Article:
All Over The Map: BC names wildfires a bit differently than Washington
Earlier this summer, All Over The Map looked at how wildfires are named in Washington and other states in the Pacific Northwest.
North of the border, it turns out, wildfires in British Columbia are named according to slightly different guidelines, and the fires are fought a little differently, too.
Kevin Skrepnek is the Chief Fire Information Officer for the BC Wildfire Service, an arm of the British Columbia provincial government that fights wildfires and shares information online and via the media. Skrepnek’s office is in Kamloops at agency headquarters.
“We’ve been fortunate this year,” Skrepnek said by phone earlier in this relatively mild fire season. “Obviously, [it’s been] a much quieter year compared to the last two.”
In Canada, unlike in the United States, Skrepnek says, “the federal government really doesn’t have much of a role in terms of wildfire response, the only exception being in [Canadian] national parks … otherwise, all wildfire responses are at the provincial level.”
The naming protocol is also slightly different, too. The process is a bit more esoteric, and ultimately feels more, for lack of a better term, “Canadian.”
“Every fire in the province is given a number [as an] identifier, and it starts with a letter that letter signifies whereabouts in the province it is,” Skrepnek said.
There are six regional fire centers in BC, Skrepnek says.
“The Northwest Fire Center, which is based out of Smithers; the Northeast Fire Center, which is based out of Prince George; the Coastal Fire Center, which is basically all of Vancouver Island, and then the Lower Mainland; the Kamloops Fire Center, which is the south central part of the province; the Cariboo Fire Center, which is kind of a landlocked part of the interior; and then the Southeast Fire Center is based at Castlegar,” Skrepnek said.
Six fire centers means six code letters, which, Skrepnek says, are a bit of time capsule related to BC Forestry Service history.
“It’s actually a carryover from many, many decades ago, when these [areas] used to be forest districts,” Skrepnek said.
“I’ll give you some examples,” Skrepnek said. “In the Northwest Fire Center, [codes for] fires in that area start with an ‘R,’ and the reason is, that used to be called the ‘Prince Rupert Forest District’ [the ‘R’ is for ‘Rupert’]. The Coastal Fire Center used to be the ‘Vancouver Forest District,’ so those fire [codes] start with a ‘V.’”
Skrepnek acknowledges that this isn’t the most intuitive system, though it also isn’t really designed for public or even media consumption.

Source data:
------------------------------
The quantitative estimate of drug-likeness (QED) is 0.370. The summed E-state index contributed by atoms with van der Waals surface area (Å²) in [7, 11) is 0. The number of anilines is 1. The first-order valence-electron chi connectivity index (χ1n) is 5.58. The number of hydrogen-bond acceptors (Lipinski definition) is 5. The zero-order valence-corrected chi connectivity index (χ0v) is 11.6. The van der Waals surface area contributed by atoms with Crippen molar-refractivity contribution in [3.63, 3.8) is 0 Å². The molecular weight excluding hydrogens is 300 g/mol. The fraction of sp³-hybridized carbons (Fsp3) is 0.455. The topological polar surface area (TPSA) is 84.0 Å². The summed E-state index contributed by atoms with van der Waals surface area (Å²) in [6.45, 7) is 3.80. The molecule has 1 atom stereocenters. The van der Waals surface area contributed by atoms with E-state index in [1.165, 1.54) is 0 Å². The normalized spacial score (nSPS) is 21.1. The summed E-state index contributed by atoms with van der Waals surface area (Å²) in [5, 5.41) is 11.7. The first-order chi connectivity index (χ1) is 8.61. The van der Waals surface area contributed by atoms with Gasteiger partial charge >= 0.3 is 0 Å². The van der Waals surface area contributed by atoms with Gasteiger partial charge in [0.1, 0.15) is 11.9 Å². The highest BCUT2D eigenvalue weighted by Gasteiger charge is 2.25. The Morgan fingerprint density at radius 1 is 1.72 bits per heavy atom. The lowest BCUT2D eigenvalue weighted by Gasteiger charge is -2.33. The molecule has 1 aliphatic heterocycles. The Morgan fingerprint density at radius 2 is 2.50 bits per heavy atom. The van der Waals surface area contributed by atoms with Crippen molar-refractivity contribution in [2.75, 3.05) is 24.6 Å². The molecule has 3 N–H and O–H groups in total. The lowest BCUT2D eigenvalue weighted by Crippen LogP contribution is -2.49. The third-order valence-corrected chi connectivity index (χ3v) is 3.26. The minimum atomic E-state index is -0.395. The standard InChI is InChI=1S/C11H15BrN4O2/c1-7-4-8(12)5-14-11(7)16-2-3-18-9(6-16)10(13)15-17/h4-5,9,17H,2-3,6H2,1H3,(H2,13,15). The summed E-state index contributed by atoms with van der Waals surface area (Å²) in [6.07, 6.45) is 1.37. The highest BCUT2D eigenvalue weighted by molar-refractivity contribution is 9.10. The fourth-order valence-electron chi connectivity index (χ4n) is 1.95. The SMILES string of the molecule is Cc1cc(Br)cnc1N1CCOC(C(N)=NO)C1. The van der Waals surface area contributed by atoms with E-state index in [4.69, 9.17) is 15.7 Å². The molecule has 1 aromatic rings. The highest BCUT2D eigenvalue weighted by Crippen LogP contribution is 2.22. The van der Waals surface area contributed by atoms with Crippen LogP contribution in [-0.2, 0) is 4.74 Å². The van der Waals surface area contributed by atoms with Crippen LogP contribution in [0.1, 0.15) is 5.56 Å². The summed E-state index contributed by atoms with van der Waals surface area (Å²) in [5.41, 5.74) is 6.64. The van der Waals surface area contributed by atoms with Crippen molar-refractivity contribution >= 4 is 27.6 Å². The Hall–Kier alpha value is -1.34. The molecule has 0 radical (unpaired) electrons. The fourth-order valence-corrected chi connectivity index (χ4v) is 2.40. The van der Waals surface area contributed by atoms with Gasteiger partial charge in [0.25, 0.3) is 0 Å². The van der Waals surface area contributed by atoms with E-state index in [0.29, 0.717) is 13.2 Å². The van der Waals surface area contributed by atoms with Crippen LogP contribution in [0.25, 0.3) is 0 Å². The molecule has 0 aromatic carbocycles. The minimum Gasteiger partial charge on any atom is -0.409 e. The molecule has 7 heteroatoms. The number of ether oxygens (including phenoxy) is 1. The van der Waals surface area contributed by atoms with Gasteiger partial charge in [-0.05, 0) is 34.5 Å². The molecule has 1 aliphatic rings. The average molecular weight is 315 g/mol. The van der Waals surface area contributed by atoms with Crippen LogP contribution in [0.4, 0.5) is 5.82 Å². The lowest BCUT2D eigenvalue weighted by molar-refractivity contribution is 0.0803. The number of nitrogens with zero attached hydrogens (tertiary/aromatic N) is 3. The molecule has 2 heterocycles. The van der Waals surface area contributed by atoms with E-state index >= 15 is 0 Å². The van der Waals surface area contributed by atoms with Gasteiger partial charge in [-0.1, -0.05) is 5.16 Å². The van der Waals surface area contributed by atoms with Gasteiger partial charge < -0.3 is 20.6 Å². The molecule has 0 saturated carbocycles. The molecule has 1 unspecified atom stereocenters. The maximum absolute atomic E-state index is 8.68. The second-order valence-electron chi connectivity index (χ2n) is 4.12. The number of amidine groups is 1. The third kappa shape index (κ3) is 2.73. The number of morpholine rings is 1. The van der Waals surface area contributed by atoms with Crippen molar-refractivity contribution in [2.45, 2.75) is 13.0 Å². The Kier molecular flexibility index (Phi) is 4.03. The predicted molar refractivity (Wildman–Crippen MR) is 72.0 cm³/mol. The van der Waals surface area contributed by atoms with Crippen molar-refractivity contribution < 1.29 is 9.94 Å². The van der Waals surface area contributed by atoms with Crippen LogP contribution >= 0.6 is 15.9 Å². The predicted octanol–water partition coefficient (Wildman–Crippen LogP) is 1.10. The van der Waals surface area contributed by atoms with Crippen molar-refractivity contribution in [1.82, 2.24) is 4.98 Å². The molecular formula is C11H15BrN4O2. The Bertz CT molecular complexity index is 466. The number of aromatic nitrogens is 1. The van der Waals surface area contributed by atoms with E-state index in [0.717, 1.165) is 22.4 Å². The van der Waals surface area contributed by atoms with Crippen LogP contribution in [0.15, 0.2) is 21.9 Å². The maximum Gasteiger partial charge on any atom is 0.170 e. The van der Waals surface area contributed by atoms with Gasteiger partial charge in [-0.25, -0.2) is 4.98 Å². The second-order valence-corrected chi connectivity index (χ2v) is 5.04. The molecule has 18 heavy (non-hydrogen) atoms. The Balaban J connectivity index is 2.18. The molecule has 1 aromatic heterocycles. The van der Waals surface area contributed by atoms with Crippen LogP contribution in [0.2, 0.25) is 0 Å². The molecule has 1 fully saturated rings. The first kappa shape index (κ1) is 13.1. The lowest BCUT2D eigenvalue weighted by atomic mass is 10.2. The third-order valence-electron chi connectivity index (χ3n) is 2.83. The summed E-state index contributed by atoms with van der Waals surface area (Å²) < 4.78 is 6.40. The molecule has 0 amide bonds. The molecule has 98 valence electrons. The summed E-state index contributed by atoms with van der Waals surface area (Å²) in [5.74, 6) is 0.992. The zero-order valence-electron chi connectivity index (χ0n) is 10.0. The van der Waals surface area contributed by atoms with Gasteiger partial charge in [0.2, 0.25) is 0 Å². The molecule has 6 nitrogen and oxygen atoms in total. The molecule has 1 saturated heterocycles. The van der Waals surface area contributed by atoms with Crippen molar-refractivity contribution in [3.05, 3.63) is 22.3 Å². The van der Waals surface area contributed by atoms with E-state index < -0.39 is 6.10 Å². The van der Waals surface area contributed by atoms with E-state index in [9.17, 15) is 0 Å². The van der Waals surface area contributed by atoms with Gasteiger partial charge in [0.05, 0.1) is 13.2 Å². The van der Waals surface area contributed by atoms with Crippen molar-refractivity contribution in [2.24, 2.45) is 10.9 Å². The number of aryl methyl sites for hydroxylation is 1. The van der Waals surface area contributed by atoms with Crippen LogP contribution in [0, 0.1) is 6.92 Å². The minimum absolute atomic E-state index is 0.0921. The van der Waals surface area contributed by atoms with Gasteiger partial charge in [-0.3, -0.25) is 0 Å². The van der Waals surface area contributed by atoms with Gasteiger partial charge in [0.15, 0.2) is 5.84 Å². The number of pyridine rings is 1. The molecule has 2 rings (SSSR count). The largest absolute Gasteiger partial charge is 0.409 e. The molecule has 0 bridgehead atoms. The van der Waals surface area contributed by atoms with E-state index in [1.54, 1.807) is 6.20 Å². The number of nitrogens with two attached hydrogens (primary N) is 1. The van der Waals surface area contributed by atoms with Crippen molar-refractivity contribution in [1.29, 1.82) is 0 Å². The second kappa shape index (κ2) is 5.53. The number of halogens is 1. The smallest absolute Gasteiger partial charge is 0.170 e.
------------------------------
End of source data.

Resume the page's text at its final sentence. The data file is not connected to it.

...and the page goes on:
“It’s a little bit more historical than tied to anything contemporary,” he admits.
For obsessive types who care about these kinds of things – like someone who produces a weekly feature about place-name origins — what about the other four fire centers?
“Fires in the Cariboo Fire Center start with a ‘C,’ that’s fairly self-explanatory. Similarly, Kamloops Fire Center fires start with a ‘K,’ Prince George Fire Center fires start with a ‘G,’” Skrepnek said. “And then, Southeast Fire District fires start with an ‘N’ because that used to be the ‘Nelson Forest District.’”
Skrepnek says that in addition to the letter codes, fires are identified with a “unit” number related to what part of the BC Wildfire Service is in charge of the response, and fires are also numbered in sequential order.
Each year, the BC Wildfire Service starts “at ‘1,’ and usually, by the end of the season, we’re up to 2,000 or 3,000,” Skrepnek said. “So that [combination of a letter and digits] is what we call the ‘fire number.’”
Fires are given names, too, for the same reason that fires are named in the United States: to share information with the media and the public. But the British Columbia approach to choosing a name is a bit more sensitive to the adverse impacts of what a fire can do to a town or region – beyond burning vegetation and buildings, or injuring or killing animals and people.
“One thing we are conscious about here is we try to never name a fire after a community,” Skrepnek said. “We try to pick a geographic feature. So a lake, a mountain, a river or a creek, a bluff [or] even a road. We’ll typically name our fires after that instead of naming them after a town or the community that they’re burning near.”
And this is where the protocol feels more “Canadian” – in a good way – than how wildfires are named in the United States.
“We’re sensitive to the fact that often communities might not necessarily want to be associated with a fire,” Skrepnek said, “particularly in the summertime [because it can] have adverse effects on tourism and travel, things like that, if you’ve got a fire named after a particular community.”
“At least that’s been our take on it,” Skrepnek said.